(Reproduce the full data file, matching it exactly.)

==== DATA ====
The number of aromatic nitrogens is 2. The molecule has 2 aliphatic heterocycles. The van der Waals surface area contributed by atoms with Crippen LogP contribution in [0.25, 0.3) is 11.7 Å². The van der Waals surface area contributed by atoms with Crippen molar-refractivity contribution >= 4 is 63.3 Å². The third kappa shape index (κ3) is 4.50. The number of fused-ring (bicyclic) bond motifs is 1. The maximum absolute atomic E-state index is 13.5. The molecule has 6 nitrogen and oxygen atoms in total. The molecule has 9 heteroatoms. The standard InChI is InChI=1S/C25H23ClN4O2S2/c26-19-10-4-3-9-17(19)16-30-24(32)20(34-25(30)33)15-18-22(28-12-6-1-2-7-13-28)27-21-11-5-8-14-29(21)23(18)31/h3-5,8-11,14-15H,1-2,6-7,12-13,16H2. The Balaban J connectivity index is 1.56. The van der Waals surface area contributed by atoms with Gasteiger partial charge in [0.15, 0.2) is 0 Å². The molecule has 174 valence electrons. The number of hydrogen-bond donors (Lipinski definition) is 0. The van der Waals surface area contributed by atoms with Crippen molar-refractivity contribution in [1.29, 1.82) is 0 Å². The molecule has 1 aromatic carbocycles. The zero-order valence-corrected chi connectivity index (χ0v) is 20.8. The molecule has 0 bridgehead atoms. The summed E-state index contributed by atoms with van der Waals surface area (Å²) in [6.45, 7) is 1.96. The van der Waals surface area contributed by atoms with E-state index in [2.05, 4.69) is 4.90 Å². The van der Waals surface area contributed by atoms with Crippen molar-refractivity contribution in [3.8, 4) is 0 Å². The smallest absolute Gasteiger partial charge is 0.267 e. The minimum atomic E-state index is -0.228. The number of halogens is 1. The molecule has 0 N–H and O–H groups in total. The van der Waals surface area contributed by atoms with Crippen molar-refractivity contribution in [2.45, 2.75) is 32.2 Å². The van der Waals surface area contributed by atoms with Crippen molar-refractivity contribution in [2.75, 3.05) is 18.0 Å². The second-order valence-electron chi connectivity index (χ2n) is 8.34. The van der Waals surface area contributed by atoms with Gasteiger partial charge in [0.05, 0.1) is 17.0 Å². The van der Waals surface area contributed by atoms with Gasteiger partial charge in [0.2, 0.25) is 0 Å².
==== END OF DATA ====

The number of aromatic nitrogens is 2. The molecule has 2 aliphatic heterocycles. The van der Waals surface area contributed by atoms with Crippen LogP contribution in [0.25, 0.3) is 11.7 Å². The van der Waals surface area contributed by atoms with Crippen molar-refractivity contribution >= 4 is 63.3 Å². The third kappa shape index (κ3) is 4.50. The number of fused-ring (bicyclic) bond motifs is 1. The maximum absolute atomic E-state index is 13.5. The molecule has 6 nitrogen and oxygen atoms in total. The molecule has 9 heteroatoms. The standard InChI is InChI=1S/C25H23ClN4O2S2/c26-19-10-4-3-9-17(19)16-30-24(32)20(34-25(30)33)15-18-22(28-12-6-1-2-7-13-28)27-21-11-5-8-14-29(21)23(18)31/h3-5,8-11,14-15H,1-2,6-7,12-13,16H2. The Balaban J connectivity index is 1.56. The van der Waals surface area contributed by atoms with Gasteiger partial charge in [0.15, 0.2) is 0 Å². The molecule has 174 valence electrons. The number of hydrogen-bond donors (Lipinski definition) is 0. The van der Waals surface area contributed by atoms with Crippen molar-refractivity contribution in [1.29, 1.82) is 0 Å². The molecule has 1 aromatic carbocycles. The zero-order valence-corrected chi connectivity index (χ0v) is 20.8. The molecule has 0 bridgehead atoms. The summed E-state index contributed by atoms with van der Waals surface area (Å²) in [6.45, 7) is 1.96. The van der Waals surface area contributed by atoms with E-state index in [2.05, 4.69) is 4.90 Å². The van der Waals surface area contributed by atoms with Crippen molar-refractivity contribution in [3.8, 4) is 0 Å². The smallest absolute Gasteiger partial charge is 0.267 e. The minimum atomic E-state index is -0.228. The number of halogens is 1. The molecule has 0 N–H and O–H groups in total. The van der Waals surface area contributed by atoms with Crippen molar-refractivity contribution in [2.45, 2.75) is 32.2 Å². The van der Waals surface area contributed by atoms with Crippen molar-refractivity contribution in [2.75, 3.05) is 18.0 Å². The second-order valence-electron chi connectivity index (χ2n) is 8.34. The van der Waals surface area contributed by atoms with Gasteiger partial charge in [0.05, 0.1) is 17.0 Å². The van der Waals surface area contributed by atoms with Gasteiger partial charge in [0.2, 0.25) is 0 Å².